Green Infrastructure Gains Traction

A landscaped median in Inver Grove Heights, MN, doubles as a stormwater collector.  Elizabeth Dunbar | Minnesota Public Radio.

A landscaped median in Inver Grove Heights, MN, doubles as a stormwater collector. Elizabeth Dunbar | Minnesota Public Radio.

America’s aging water infrastructure is proving no match for heavier rainstorms fueled by climate change. The problem is especially severe—and smelly—in older cities like New York, where wastewater and stormwater are combined into the same set of sewer pipes. If these combined sewers take on more water than a treatment plant can handle, they spit the excess sewage and stormwater directly into local waterways.

Last year was a particularly rainy year in New York City. That meant raw sewage pulsed into the rivers and bays surrounding city one out of every three days on average. The pollution endangers aquatic life and makes it tough for boaters to enjoy a nice day on the water.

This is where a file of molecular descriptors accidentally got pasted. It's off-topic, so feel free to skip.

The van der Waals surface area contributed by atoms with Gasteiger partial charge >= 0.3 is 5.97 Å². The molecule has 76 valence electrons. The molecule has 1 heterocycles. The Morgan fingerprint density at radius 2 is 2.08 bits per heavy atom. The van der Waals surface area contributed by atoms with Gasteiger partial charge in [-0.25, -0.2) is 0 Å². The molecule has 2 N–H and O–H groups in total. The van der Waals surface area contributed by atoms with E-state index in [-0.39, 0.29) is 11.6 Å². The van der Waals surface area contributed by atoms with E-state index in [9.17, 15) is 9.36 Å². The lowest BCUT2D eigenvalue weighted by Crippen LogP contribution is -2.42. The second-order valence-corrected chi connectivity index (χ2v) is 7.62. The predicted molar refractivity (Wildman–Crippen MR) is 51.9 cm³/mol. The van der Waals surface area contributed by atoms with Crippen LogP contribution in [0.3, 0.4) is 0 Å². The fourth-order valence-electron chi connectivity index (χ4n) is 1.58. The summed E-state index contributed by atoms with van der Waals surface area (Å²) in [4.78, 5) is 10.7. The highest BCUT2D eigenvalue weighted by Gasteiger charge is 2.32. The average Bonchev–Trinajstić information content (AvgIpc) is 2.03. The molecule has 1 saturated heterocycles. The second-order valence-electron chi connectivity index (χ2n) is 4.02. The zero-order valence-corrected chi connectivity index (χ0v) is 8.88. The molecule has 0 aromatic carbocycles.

Faced with flashier storms, engineers and urban planners are reinventing how they deal with stormwater runoff. Rather than funnel it into sewer pipes—vulnerable to leaks or overflows—they are increasingly using plants and soil (“green infrastructure”) to soak it up. Green infrastructure has long been used to absorb stormwater that trickles off parking lots or school campuses. But more recent projects show that green infrastructure has made it to the big leagues—protecting entire cities from floods and storm surges.

Rebuilding from Hurricane Harvey, Houston is turning to green infrastructure to improve resilience to future disasters. New York City’s Staten Island Bluebelt project uses natural systems to collect and filter stormwater from more than 10,000 acres of the city. Cities like Detroit and Philadelphia have build dozens of green infrastructure projects across their urban landscape. Projects like these not only reduce flooding, but also provide space for recreation and wildlife habitat—so it might be time to ditch the stormwater pipes.